During night games, the sign would illuminate one letter at a time — S-E-R-V-A-L Z-I-P-P-E-R-S. Then it would go blank and start over. It was sort of mesmerizing. Alas, Serval Zippers no longer exists (the building is now a U-Haul outlet), although its name lives on on countless garments.

So, yeah: Zippers. They’re really cool. Thanks for listening.

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Protest T-shirt roundup: To my knowledge, there were no new sightings of “I Can’t Breathe” T-shirts in the sports world yesterday. But there were still some developments on that front, as follows:

• Attorney General Eric Holder applauded Derrick Rose of the Bulls for being the first athlete to wear the shirt, and also voiced his support for other players who’ve followed Rose’s lead.

• Georgetown basketball coach John Thompson III talked about his team’s recent wearing of the shirts.

• After the entire Hornets roster wore the T-shirts on Saturday, guard Gerald Henderson discussed the team’s intended messaging.

• A Connecticut high school’s basketball team plans to wear “I Can’t Breathe” tees during pregame warm-ups for at least the first few games of its season.

The Washington Post reported that some of the NBA shirts were produced by a company that has long been cited for unfair labor practices, and that the activist who helped organize the production of those shirts now regrets it.

Meanwhile, Browns wide receiver Andrew Hawkins spoke yesterday about the “Justice for Tamir Rice and John Crawford” T-shirt that he wore prior to Sunday’s Browns/Bengals game. Hawkins began crying while telling reporters that he wore the shirt because he fears for his two-year-old son’s safety. The Cleveland police union has demanded that he apologize.

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Decoding the swooshspeak: In yesterday’s Ticker I mentioned that Oakland had worn black-on-black uniforms and said, “Naturally, the one contrasting element was the Jumpman logo because, as you know, it’s all about Nike. Douchebags.”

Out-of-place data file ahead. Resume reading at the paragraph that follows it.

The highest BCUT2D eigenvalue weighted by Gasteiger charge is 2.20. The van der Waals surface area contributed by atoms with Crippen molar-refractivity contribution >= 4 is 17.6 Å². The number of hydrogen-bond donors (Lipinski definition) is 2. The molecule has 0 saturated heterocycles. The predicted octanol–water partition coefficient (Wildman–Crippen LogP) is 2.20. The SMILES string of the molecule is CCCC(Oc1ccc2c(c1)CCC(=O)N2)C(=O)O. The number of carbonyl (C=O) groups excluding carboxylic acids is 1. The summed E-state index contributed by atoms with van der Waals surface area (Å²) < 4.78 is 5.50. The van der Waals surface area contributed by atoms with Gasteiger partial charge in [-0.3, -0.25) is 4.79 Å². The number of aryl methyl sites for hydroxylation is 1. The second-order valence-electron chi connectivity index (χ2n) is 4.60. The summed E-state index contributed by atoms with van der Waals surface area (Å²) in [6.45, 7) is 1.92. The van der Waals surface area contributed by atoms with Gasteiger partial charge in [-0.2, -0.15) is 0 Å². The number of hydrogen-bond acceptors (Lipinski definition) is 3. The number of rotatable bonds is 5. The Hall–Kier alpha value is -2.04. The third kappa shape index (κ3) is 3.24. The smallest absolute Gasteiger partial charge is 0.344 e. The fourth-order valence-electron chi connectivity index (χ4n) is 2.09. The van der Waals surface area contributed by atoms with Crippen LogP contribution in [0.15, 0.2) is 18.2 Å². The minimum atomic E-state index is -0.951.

That prompted a lengthy but fascinating note from Ben Hayden, as follows:

I work as an equipment manager for Michigan State football and Olympic sports, and I just wanted to add reference to the comments made about Oakland’s basketball uniforms. Oakland is not a Nike Elite program, nor a Jordan program (such as UNC or Georgetown basketball). Although Oakland is indeed affiliated with Nike, they do not have the design options such as a program like Georgetown (or even us at Michigan State, for that matter). A Nike Elite program, for one, will meet with Nike years prior to changing its uniform designs, except in the case of the “Disrupter” line, which is incorrectly referred to as “HyperElite” or “ProCombat” uniforms (in terms of basketball ONLY). The Disrupter line is determined the year prior to release. For example, the bronze uniforms our basketball team wore last season (2013-14) were designed in the early stages of the 2012-13 basketball season. A program such as Oakland does not have the option to do this, and if you look closely at the uniforms, you can tell the twill lettering/numbering was an after-the-fact option chosen by Oakland after choosing the uniform template Nike offered through the Jordan Team line.

Indeed, the uniforms come from and are designed by Nike, but the uniform design offered to Oakland could be chosen by any Nike school and designed to fit a team’s color scheme with any lettering/numbering/coloring decided after choosing the template. This is not the case for certain Nike schools, such as Georgetown (a Jordan-Nike program), whose current uniform design is not offered to anyone except the Hoyas. This is a very common practice for large Nike programs (Florida, Syracuse, Illinois, even smaller basketball programs such as USC).